Friday, July 31, 2009

Simplicity 4694 - Official Red Cross Home Nursing Pinafore and Canteen Apron

World War II (probably after 1941)

LIFE photograph by George Strock, 1941
Interestingly, no fabric recommendations are made, and yardages are given only for 35" wide material, so I'm assuming the Red Cross made recommendations or supplied the fabric.

The Red Cross museum site has a nice overview of WW II canteens here. Make sure you scroll all the way to the bottom for a link to a PDF that will tell you how to recreate a WWII canteen.

The Red Cross also offered home nursing courses during the war, in part to mitigate the shortage of doctors.

Simplicity 4150 - Men's Western Shirt


Western shirt patterns for both men and women seem to start showing up in the late 1940s and are still available today. This one is pretty typical for the period, and shows up on eBay quite regularly, so it must have been popular.

Suggested fabrics include Cotton, broadcloth, rayon, wool, flannel, denim, gabardine, corduroy, and broadcloth.

Doing a good job of piping pointed yokes and shaped sleeve plackets is no joke; this is not a trivial garment to make.

Ladies Home Journal 1719 - Ladies' and Misses' Smock

About 1918.

The envelope description states:
LADIES' AND MISSES' SMOCK, in Two Lengths; Back Shoulder Edges Extending Over Front; One-Piece Full Length Sleeves Perforated for Shorter Length.
This is a nice smock. The shawl collar and belt add a stylish touch, and you can stash your knitting in the big patch pocket.

The quality of the pattern envelopes for Ladies Home Journal patterns at this period is uniformly dreadful though the pattern tissue is fine.   This unprinted pattern appears to have been used.  No separate instruction sheet was included.

There was an extensive campaign to knit for the soldiers during World War I, so the illustration would have resonated with women.

March 2, 2013 - updated and added scans of pattern envelope.

Sunday, July 19, 2009

Butterick 1700 - Official Brownie Scout Uniform

I'm going to date this one to the 1940s.

View A is the Official Brownie Scout Uniform, for which the Official Fabric is Brownie Chambray. You'll also need five Official Brownie Buttons and Buckle.

Here's the transfer for the embroidery for the pocket:

View B is a (pretty boring) Girl's Frock with Attached Four-Piece Skirt.

Saturday, July 11, 2009

McCall 2523 - Ladies' One-Piece Slip-On House Dress

First half of the 1920s.

Made up in a cotton shirting that was on sale for a few dollars a yard, with white pique trimming.

Finished measurements:

Center back length: 51 1/2"
Actual bust measurement: 53"
Actual hip measurement: 55"
Belt finished measurement: 40"

House dresses don't get much simpler than this. You really don't need to spend 30 cents for a pattern. The Lesson II book of Isabel Conover DeNyse's A Complete Course in Dressmaking, Aprons and House Dresses, shows a very similar dress on its cover, and then guides you through making a simple house dress pattern from a blouse pattern.

The only construction instructions on this McCall pattern are on the back of the envelope.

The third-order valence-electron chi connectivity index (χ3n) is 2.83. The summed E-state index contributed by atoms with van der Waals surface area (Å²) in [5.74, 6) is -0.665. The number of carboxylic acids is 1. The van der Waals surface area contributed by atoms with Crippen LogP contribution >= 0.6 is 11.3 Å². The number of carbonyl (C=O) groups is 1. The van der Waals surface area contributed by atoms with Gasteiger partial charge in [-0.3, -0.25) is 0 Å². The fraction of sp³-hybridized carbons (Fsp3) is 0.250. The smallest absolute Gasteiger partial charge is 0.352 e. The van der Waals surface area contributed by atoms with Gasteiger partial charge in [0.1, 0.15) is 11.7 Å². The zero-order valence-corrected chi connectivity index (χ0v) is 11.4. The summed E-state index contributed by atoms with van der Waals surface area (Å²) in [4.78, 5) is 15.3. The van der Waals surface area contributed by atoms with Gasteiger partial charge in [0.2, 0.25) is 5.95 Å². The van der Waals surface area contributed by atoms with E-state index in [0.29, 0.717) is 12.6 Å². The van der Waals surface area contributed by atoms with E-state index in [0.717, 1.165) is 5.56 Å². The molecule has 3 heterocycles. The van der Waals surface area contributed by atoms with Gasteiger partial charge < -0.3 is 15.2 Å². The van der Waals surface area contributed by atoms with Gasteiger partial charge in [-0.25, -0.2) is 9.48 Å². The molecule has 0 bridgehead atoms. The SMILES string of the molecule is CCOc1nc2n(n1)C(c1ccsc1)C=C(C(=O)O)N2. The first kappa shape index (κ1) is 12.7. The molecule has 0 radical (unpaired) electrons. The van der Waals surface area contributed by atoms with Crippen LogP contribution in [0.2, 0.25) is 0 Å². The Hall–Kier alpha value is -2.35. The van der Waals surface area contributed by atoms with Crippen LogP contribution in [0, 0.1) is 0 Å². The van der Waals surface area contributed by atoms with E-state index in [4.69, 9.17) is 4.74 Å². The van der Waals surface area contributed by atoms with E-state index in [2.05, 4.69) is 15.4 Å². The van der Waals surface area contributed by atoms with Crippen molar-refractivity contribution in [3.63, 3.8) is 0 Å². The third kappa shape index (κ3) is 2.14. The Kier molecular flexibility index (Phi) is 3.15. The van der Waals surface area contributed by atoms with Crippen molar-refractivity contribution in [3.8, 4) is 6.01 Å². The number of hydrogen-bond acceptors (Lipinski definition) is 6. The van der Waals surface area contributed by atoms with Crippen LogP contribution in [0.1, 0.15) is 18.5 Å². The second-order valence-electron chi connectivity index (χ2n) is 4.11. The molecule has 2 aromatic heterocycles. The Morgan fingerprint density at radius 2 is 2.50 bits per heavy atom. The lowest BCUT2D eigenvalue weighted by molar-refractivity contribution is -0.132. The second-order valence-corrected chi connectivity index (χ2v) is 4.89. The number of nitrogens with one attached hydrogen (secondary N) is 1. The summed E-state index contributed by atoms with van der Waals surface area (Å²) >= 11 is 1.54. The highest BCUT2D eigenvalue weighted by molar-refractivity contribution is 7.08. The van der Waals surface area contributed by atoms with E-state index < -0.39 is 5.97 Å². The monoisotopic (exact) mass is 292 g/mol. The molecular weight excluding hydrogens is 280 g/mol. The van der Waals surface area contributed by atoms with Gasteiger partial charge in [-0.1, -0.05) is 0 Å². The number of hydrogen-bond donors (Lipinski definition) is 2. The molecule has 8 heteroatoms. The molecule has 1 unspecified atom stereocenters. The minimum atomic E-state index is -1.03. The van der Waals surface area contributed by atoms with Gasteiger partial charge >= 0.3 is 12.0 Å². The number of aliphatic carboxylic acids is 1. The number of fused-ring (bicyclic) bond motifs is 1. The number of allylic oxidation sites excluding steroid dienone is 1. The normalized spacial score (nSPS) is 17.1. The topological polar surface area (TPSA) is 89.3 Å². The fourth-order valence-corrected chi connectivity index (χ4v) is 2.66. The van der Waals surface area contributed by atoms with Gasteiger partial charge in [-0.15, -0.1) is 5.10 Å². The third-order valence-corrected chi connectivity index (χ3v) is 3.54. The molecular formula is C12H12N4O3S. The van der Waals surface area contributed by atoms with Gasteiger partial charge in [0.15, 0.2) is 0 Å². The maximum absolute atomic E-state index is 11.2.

As usual with garments that don't have shoulder seams, a directional print will be upside down on the back unless you add a shoulder seam. You're assumed to know how to make a slashed opening (either bound or faced) and how to attach a collar with a bias facing.

The sides are finished with french seams and the 3" hem is sewn by hand. After I'd finished buttonhole stitching the loop for the button I remembered reading somewhere the tip to make tatted rings to whip on in place; as far as I know this is the only really practical use for tatting.

Saturday, July 4, 2009

McCall 432 - Uncle Sam Costume


Another one of McCall's lovely color illustrations. This one includes a pattern for the top hat. The vest has lost the stars of the earlier versions.

Butterick 1697 - Costume for Uncle Sam, George Washington, Ring Master, Full Dress

Mid 1940s.

This war-time pattern, with its austere black and white illustration, gave good value for the money, with four different options. Uncle Sam is something of a sharp dresser, with his restrained white tie, and the intriguing striped collar and lapels. The starry vest returns, and the tail coat seems to have become white. The stripes on the coat and trousers are made by tacking down about 25 yards of inch wide ribbon. The earlier broadfall on the trousers has been replaced by a button fly front. The only hat pattern included is for George Washington's tricorn.

Many patterns published during WWII now have brittle, crumbling envelopes and instructions, although the pattern tissue remained of high quality.

McCall 2489 - Uncle Sam Suit

Mid 1920's. For Men and Boys.

This pattern includes the tailcoat, vest, and broadfall trousers. With this version both the vest and the tailcoat may be star-studded.

McCall 7369 - Uncle Sam Suit

World War I. This one looks quite a bit like the J.M. Flagg recruiting poster from World War I:

The pattern artist seems to have tried to lighten the stern-looking Uncle Sam of the poster, but this demonically grinning Uncle Sam is a little disturbing. Note the broadfall trousers.

This pattern is for the tail coat, vest, and trousers; no pattern is included for the hat. The starry vest is similar to this Uncle Sam found on a poster at

Thursday, July 2, 2009

Advance 4674 - Kitchen Jacket

Mid 1940's.

Designed by the Bureau of Human Nutrition and Home Economics, a branch of the U.S.D.A.

This pattern was featured in Dresses and Aprons for Work in the Home, first published in 1944. The University of North Texas has a nice digital copy here.

And here's the kitchen jacket made up. The copy indicates that this is really intended as a jacket, worn for warmth and modified for safety and practicality.